A Day in the life of the Integrated Discharge Team
On Monday 7th February we introduced our Integrated Discharge Team, and their many colleagues that are all involved in our discharge process, via our Twitter feed.
The Integrated Discharge Team (IDT) are made up of a team of professionals including occupational health, physiotherapy and social care who work with colleagues across health and care to get patients home with the support they need.
The discharge process is unique to each person and, as such, involves lots of different staff members, assessments and stages to ensure it is done right. As the Day in the Life demonstrated, staff from across health and social care are all involved at different parts of the process and each one is dedicated to ensuring that our patients are safe and supported.
“The attention I’ve received in the hospital has been superb, I’ve been well looked after,” said Derek Evans, who was waiting to be discharged from hospital on Monday, following surgery on his broken femur that he injured playing football with his nine-year-old grandson.
‘I had my operation on the Monday after I was admitted, I had difficulty moving. I worked with the physios who helped a great deal and gave me exercises I could do on my own. I’ve been looked after every day here and have had lots of encouragement from them so I am now feeling confident to continue my recovery at home and with the backing of my physios, I’ll be playing football in no time.”
As Derek doesn’t reside in Bolton, his discharge has been a bit more complicated, but the IDT will work with health and care support in his home town to ensure that he has the help he needs to recover at home.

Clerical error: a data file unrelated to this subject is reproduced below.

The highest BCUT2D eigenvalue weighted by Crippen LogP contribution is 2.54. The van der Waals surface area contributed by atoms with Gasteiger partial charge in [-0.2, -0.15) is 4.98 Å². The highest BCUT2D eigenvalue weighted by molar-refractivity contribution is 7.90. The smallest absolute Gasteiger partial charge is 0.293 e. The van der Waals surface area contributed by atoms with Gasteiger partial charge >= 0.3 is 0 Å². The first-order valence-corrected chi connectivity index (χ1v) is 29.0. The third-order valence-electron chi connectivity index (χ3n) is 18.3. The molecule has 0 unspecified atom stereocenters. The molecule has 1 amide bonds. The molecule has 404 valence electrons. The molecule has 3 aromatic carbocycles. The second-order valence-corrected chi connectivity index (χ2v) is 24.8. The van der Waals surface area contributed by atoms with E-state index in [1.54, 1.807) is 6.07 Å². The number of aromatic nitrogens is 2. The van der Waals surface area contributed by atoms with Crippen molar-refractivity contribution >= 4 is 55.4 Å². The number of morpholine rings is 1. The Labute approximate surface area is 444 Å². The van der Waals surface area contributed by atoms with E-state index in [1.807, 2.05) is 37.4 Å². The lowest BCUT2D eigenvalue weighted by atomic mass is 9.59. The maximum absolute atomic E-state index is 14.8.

This example shows that the discharge process isn’t just about sending someone home. The process starts as soon as a person is admitted to hospital where teams like the Acute Therapies team will screen new patients and assess who needs therapy input to get them home sooner.
Teams on each ward hold daily meetings to discuss and assess each patient’s needs to determine when they can go home. They liaise with colleagues in social care, housing, care homes, home care, pharmacy, therapy and reablement, just to name a few, to ensure there is a package of care in place to support them out of hospital.
“Over the past few months there have been some real challenges since Omicron, including impacts on staffing levels, our intermediate care homes and reablement services due to outbreaks of COVID-19,” said Mandy Woods, Head of Service.
“As a system and an integrated team, people have really pulled together and really worked hard to pull out all of the stops to ensure that people have got access to the services they require in a timely manner.”
The aim of the IDT Day in the Life was to show the complexity of the discharge process as well as the importance that people are discharged out of the hospital as soon as it is safe to do so. So many people both at the Trust, in the community and at the council, are dedicated to helping people find the support they need to finish their recovery at home.
So if you find yourself in hospital, you can rest assured that there are teams of people working to get you discharged, because as we all know, ‘there’s no place like home.’